Lear’s Deltic Steam Engine

Here is a quote that I found in the 1969 Vol. 3 No. 4 Steam Power Quarterly and Lloyd Lanterman voiced an opinion.  Lanterman was rich because his father had obtained water for some hill he owned above Pasadena in LaCanada and he had a Stanley and a patent on a new boiler design and he was in the state legislature as Chairman of the California Assembly Ways and Means Committee.  California, being California, had something called the Petris Bill that was going to outlaw internal combustion engines by 1975.  It was at a hearing on that bill that Lanterman made the following quote:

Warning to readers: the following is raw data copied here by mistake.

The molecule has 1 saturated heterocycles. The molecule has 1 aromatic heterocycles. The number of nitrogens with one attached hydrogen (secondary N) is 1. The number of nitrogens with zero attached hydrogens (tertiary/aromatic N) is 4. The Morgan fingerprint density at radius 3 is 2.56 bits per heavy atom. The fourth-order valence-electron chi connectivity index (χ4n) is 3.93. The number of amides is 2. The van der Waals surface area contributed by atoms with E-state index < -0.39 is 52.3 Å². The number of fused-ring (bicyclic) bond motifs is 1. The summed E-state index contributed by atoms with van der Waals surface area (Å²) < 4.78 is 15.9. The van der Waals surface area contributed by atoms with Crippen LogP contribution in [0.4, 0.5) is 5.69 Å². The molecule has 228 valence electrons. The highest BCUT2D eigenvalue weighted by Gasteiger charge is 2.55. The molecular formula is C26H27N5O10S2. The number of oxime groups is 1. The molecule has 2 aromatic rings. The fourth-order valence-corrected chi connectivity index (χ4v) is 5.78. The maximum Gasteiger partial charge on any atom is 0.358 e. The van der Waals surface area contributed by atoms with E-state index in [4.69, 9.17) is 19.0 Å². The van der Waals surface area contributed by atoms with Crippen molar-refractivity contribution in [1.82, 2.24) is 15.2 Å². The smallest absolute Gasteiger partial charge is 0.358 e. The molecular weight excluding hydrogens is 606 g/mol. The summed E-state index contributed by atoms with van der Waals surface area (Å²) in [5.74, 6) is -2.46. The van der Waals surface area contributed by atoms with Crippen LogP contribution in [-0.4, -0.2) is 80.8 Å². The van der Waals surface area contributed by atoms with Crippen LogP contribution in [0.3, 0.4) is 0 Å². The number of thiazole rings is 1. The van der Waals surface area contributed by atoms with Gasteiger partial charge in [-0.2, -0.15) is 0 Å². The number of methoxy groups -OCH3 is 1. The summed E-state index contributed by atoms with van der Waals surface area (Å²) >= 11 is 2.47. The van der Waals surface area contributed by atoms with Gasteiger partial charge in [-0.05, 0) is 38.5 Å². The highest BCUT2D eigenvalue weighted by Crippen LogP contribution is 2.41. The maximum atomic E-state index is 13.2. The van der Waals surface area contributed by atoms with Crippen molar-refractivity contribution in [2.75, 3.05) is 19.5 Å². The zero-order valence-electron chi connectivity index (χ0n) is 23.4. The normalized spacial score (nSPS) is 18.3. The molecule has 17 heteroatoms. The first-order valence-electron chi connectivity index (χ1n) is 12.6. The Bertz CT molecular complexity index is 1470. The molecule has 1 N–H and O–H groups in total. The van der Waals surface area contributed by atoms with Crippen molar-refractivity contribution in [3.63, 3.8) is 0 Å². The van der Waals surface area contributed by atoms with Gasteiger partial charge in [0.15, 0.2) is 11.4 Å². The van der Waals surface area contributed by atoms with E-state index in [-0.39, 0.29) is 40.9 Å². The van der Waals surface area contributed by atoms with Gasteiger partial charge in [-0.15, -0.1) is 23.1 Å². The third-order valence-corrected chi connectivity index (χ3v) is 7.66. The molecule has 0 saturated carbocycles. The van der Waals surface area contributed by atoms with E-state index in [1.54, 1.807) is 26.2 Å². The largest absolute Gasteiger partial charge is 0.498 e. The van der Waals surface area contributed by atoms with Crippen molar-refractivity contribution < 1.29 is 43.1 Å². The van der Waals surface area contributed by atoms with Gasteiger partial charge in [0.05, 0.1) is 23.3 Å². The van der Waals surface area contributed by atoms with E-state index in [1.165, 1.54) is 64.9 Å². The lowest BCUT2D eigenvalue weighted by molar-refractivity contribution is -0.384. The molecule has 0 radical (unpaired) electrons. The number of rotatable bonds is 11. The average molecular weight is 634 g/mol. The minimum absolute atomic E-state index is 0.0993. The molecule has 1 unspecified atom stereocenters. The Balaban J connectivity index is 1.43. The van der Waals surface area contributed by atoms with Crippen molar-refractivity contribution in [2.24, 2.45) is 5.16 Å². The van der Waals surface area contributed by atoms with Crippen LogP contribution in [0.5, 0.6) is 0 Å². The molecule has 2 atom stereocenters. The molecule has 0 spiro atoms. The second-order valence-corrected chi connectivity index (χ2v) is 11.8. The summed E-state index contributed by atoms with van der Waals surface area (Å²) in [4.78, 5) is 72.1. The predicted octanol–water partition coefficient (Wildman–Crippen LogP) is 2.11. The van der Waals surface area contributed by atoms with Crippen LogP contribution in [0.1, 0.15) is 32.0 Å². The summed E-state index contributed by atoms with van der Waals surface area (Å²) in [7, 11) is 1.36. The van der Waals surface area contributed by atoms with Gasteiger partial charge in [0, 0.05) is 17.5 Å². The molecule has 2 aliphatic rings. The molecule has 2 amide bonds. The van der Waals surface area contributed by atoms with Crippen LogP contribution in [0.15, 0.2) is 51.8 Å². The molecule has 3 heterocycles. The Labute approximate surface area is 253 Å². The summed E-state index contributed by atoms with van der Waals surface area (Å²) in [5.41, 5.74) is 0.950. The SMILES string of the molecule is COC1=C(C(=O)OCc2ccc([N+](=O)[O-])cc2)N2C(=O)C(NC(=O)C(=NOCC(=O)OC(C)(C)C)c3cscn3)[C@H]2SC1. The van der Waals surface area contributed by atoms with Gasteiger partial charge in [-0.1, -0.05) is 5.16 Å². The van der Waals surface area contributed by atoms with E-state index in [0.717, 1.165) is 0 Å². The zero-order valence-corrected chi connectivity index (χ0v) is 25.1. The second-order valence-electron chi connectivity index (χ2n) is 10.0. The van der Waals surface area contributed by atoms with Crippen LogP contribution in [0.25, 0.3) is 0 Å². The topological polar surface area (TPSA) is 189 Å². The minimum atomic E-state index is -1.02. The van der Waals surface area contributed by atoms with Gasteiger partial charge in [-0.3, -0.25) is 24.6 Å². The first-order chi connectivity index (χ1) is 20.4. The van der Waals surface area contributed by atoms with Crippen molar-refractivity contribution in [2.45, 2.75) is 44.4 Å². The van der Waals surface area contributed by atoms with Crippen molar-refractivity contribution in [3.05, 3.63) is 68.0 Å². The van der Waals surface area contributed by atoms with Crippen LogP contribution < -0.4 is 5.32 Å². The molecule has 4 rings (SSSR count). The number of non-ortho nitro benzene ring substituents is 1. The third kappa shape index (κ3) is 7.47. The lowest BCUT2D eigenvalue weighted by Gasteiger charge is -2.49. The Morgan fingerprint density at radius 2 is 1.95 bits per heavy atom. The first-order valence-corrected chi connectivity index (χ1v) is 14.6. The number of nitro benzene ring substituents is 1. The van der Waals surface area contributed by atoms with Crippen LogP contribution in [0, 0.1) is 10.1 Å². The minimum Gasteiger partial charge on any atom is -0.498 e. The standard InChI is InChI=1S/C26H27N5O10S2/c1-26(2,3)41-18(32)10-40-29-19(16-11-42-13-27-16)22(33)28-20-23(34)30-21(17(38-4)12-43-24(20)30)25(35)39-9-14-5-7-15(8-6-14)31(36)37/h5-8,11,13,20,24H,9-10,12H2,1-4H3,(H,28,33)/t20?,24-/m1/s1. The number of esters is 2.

“Mr. Lear was totally unequipped to enter into the design or development of a steam engine … The Delta engine that was designed, that had to be abandoned, was designed by a man who had no background or competence in the design of a steam engine.  The very basic design of that Delta engine had absolutely … shall we say, was contrary to all principles in the valid flow of steam, was violated in every direction.  Now that is what happens when amateurs who are not competent in the field of steam design and steam engineering start to mess around with the intricacies of steam engineering.  Now I happen to know the background of this.  He (M. Lear) may be of great competence in making the Lear jet, but he didn’t know virtually basic design problems of steam engines.  All I have to say is it is a great pity that he wasted all that time and energy on it.”   It was Ken Wallis who came up with the Delta design and it was Richard Moser who did the drawings and actual working design of the engine.  Moser was given the basic design and so he is not to fault.  Moser had a good I.C. engine background.  When Moser was hired by Lear and he went to the Stead airbase he saw Lear and Wallis on their hands and knees on the floor with a full size drawing of the Delta engine, with its basic dimensions and the three crankshafts and he was given that to work with.


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